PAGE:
Cooked product slicing

Cooked product slicing: how technology can influence production – Part 3

Demolding, pasteurizing, maturing

The demolding operations, that is to say the products extraction from the molds, are different in presence of exudate collected in pockets or in parts of the packaging. After demolding you can proceed in different ways, for example piercing the parts with exudate in a way to disperse the liquid/jelly and put the product in contact with the environment. This technological approach minimizes the gas (formation during cooking process) formation/discharge, putting the product in contact with the atmosphere for enough time. It’s clear that this procedure increases the risk of product (that won’t be pasteurized) contamination and, consequently, the shelf life reduction. Another modality, that can be used with thermoformed product, establishes the separation of the exudate pockets and the thermo-welding of the part containing the product not to put it in contact with atmosphere. The advantages of this method, if it is enough reliable, are the exudate (liquid reach of proteins that can be sold to cosmetics industry and, above all, to pet food industry)collection and the possibility to proceed to maturing the product. As an alternative you can completely remove the cooking packaging, trim the product removing jelly parts on it; package again the product and then pasteurize it. This process best guarantees the product quality, but of course expensive. The product maturing, that is to say keeping it, anyway under-vacuum packaged, for a certain period at a temperature between -1°C and 0°C, has the aim to level the humidity, the color, the flavor and to increase the product compactness to have the best slicing performances. A long maturing (it can reach even 2 months) needs room and financial assets, but it ensures a faster slicing speed.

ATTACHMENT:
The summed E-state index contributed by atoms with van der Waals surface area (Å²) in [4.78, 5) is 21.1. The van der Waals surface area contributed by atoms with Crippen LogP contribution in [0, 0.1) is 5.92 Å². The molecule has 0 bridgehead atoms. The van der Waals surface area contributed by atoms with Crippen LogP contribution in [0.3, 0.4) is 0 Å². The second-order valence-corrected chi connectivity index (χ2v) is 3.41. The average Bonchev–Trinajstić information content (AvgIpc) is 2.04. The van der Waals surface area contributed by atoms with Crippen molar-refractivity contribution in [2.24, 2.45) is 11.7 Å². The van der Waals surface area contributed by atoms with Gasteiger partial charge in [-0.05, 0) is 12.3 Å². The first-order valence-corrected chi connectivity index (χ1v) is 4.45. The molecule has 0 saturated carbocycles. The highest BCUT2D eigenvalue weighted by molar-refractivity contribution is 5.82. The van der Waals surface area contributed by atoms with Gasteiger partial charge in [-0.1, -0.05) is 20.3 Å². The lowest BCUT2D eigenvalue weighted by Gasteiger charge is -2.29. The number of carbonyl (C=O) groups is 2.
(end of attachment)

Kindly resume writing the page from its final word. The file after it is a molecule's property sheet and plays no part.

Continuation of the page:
Slicing modality

The slicing yield is related to the absence (or minimization) of scraps. It’s important to have long and compact products to maximize the productivity of the slicing plants that are very expensive, even in maintenance. Normally the cooked products temperature for slicing hasn’t to go under -5°C, to avoid product crumbling during cutting. The goal is to reach 600 slices/hour, this speed can be easily obtained if the product is “gummy”. The “gummy” quality permits to have thin slices, in Italy between 0,7 and 1 mm. The “gummy” quality has to be homogeneous along all the bar to slice. This result can be obtained with molds with uniform pressure distribution and without structural deformation.
In brief it’s important to intervene on:
• Molding modalities
• Availability of a mold that can adapt itself to the product volume changing
• Availability of a mold stiff enough to assure the uniform contact pressure between the muscular bands
• Prolonged product maturing.